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GreatSchools Rating

Waterloo High School

Public | K-12

 

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Last modified
Community Rating

5 stars

Community Rating by Year
2014:
No new ratings
2013:
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2012:
Based on 1 rating
2011:
No new ratings

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1 review of this school


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Posted July 26, 2012

Waterloo School is wonderful. The principal, teacher and staff are very knowledgeable and caring. The school encourages parents to be involved with students and school activities. My son and his classmates have enjoyed attending this school to the point that in mid-June are were sighing that school hasn't resumed yet. They are all maintaing good grades too. What a great school that our children can't wait to get back!
—Submitted by a parent


Community ratings and reviews do not represent the views of GreatSchools nor does GreatSchools check their accuracy or verify the reviewers' identities. Use your discretion when evaluating these reviews.

About these ratings

The Community Rating is the school’s average rating from its community members (e.g., parents, students, and school staff). The highest possible rating is five stars; the lowest is one star.

The test results by subgroup show how the designated group of students is performing in comparison to the general population.
Math

The state average for Math was 85% in 2012.

31 students were tested at this school in 2012.

2012

 
 
68%

2011

 
 
87%

2010

 
 
94%

2009

 
 
84%
Reading

The state average for Reading was 88% in 2012.

31 students were tested at this school in 2012.

2012

 
 
81%

2011

 
 
87%

2010

 
 
94%

2009

 
 
95%
Scale: % level 3 or 4

About the tests


In 2011-2012 Alabama used the Alabama Reading and Mathematics Test (ARMT) to test students in grades 3 through 8 in reading and math. The ARMT is a standards-based test, which means it measures specific skills defined for each grade by the state of Alabama. The goal is for all students to score at or above the state standard.

Source: Alabama Department of Education

Math

The state average for Math was 85% in 2012.

30 students were tested at this school in 2012.

2012

 
 
53%

2011

 
 
71%

2010

 
 
71%

2009

 
 
72%
Reading

The state average for Reading was 88% in 2012.

30 students were tested at this school in 2012.

2012

 
 
63%

2011

 
 
90%

2010

 
 
76%

2009

 
 
80%
Scale: % level 3 or 4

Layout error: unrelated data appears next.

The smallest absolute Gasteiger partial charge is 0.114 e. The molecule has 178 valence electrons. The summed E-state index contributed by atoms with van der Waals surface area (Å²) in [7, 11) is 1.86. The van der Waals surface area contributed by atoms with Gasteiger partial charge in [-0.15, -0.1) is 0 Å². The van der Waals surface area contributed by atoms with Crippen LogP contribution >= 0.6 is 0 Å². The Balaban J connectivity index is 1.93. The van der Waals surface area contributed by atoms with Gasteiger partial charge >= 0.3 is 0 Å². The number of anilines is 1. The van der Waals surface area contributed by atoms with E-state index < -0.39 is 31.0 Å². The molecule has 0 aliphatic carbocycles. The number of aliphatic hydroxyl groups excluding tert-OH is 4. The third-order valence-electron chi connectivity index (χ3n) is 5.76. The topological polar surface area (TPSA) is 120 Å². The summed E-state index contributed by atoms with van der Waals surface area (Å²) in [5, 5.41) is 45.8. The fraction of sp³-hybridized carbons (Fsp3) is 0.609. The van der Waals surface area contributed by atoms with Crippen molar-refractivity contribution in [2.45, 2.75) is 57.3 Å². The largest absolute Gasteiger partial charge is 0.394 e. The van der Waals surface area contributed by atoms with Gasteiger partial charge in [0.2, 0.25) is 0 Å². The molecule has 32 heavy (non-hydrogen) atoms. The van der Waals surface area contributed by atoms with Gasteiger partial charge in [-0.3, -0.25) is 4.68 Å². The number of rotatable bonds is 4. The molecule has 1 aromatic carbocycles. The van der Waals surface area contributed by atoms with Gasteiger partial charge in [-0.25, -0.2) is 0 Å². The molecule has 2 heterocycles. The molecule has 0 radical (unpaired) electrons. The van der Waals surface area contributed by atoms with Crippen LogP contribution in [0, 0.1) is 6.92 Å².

About the tests


In 2011-2012 Alabama used the Alabama Reading and Mathematics Test (ARMT) to test students in grades 3 through 8 in reading and math. The ARMT is a standards-based test, which means it measures specific skills defined for each grade by the state of Alabama. The goal is for all students to score at or above the state standard.

Source: Alabama Department of Education

Math

The state average for Math was 91% in 2012.

19 students were tested at this school in 2012.

2012

 
 
89%

2011

 
 
74%

2010

 
 
82%

2009

 
 
74%
Reading

The state average for Reading was 89% in 2012.

19 students were tested at this school in 2012.

2012

 
 
95%

2011

 
 
74%

2010

 
 
75%

2009

 
 
74%
Scale: % level 3 or 4

About the tests


In 2011-2012 Alabama used the Alabama Reading and Mathematics Test (ARMT) to test students in grades 3 through 8 in reading and math. The ARMT is a standards-based test, which means it measures specific skills defined for each grade by the state of Alabama. The goal is for all students to score at or above the state standard.

Source: Alabama Department of Education

Math

The state average for Math was 77% in 2012.

22 students were tested at this school in 2012.

2012

 
 
64%

2011

 
 
68%

2010

 
 
79%

2009

 
 
63%
Reading

The state average for Reading was 88% in 2012.

22 students were tested at this school in 2012.

2012

 
 
68%

2011

 
 
77%

2010

 
 
89%

2009

 
 
89%
Scale: % level 3 or 4

About the tests


In 2011-2012 Alabama used the Alabama Reading and Mathematics Test (ARMT) to test students in grades 3 through 8 in reading and math. The ARMT is a standards-based test, which means it measures specific skills defined for each grade by the state of Alabama. The goal is for all students to score at or above the state standard.